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A look at the behavior of Lyndon Johnson, the FBI, the news media, and the Warren Commission in the days immediately following the assassination.

While J. Lee Rankin, General Counsel to the Warren Commission, and the man tasked with heading its investigation of the assassination of President John F. Kennedy, is reported to have told his staff that the truth was their "only client," much evidence has arisen over the years to indicate that this simply was not so. The available record, in fact, now suggests that the Commission had another client, one whose interests were to be placed above and beyond the Commission's search for truth. This client was called... "national security" or, more specifically, President Lyndon Johnson.

One need looks no further than the memoirs of Chief Justice Earl Warren, (for whom the commission was named), for that matter, to see that this is true. There, in the final pages written at the end of his long successful life, Warren admitted that he was strong-armed into chairing the Commission only after Johnson, Kennedy's successor, told him that if people came to believe there was foreign involvement in the assassination it could lead to a war that would kill 40 million. This, one can only assume, gave Warren the clear signal he was NOT to find for a conspiracy involving a foreign power. But when one reads between the lines--and reads other lines--a fuller picture emerges. Warren was also told he was NOT to find for a domestic conspiracy, or at least anything that could point back to Johnson.

There were signs for this from the get-go. The Voice of America, the U.S. Information Agency's worldwide radio network, had initially reported, in the moments after the shooting, that Dallas, Texas, the scene of the crime, is also "the scene of the extreme right wing movement.’ It soon stopped doing so. This suggests that someone in the government was particularly sensitive to the idea that the right wing would be blamed for the shooting, and had ordered the Voice of America to downplay the possibility of a domestic conspiracy.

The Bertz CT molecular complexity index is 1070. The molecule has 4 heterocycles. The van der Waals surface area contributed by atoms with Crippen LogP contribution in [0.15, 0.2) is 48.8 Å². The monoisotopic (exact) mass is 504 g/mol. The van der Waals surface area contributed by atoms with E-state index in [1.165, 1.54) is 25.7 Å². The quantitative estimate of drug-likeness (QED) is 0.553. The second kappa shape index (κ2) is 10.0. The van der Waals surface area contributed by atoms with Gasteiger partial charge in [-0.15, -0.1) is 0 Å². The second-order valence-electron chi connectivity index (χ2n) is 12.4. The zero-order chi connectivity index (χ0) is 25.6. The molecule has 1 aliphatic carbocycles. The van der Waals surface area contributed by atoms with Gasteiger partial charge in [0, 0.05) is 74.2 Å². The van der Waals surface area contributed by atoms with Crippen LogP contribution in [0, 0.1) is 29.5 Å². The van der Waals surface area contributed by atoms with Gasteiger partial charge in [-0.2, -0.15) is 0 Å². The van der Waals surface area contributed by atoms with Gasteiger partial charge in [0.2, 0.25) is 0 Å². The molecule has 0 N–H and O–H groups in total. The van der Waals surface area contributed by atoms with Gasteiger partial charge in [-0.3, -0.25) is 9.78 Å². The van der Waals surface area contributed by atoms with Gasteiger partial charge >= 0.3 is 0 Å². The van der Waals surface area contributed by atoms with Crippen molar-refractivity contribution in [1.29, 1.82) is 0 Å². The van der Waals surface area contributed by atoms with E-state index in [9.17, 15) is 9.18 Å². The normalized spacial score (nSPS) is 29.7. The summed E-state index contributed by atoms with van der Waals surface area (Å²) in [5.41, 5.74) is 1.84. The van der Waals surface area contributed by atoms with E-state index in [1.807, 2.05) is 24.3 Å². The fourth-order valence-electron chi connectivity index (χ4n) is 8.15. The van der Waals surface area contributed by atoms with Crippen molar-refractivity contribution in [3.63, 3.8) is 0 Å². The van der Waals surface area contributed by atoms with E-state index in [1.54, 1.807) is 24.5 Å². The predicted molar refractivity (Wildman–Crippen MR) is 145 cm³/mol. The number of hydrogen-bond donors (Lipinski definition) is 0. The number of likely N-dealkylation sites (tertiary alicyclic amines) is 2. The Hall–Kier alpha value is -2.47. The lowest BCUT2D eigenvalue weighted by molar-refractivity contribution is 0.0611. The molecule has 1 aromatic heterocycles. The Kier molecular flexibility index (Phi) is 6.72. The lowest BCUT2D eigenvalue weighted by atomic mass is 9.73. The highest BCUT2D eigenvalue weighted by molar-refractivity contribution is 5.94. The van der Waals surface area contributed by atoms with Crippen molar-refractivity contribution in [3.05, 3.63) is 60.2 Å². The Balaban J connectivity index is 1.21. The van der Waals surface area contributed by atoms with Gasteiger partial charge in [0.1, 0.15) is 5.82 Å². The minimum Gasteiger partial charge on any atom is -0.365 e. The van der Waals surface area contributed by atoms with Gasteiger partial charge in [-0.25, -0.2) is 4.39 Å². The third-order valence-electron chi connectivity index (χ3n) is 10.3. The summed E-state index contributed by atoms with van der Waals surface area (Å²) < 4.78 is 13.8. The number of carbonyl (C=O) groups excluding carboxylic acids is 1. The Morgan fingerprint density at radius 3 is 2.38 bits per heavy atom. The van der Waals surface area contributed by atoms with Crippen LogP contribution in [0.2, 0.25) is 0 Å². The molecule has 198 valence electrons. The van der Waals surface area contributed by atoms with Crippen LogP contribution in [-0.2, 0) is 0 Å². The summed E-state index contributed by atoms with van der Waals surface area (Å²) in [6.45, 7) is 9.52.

This "sensitivity," moreover, was in the air and spreading. Deputy Attorney General Nicholas Katzenbach, whose discussions in the days after the shooting sparked the creation of the Warren Commission, testified before the House Select Committee on Assassinations on 8-4-78 that he sensed that the rest of the world would suspect Johnson's involvement, and that this in effect "disqualified" Johnson from leading an investigation into Kennedy's death. Katzenbach then explained that this feeling had led him to believe that "some other people of enormous prestige and above political in-fighting, political objectives, ought to review the matter and take the responsibility" of identifying Kennedy's assassin...

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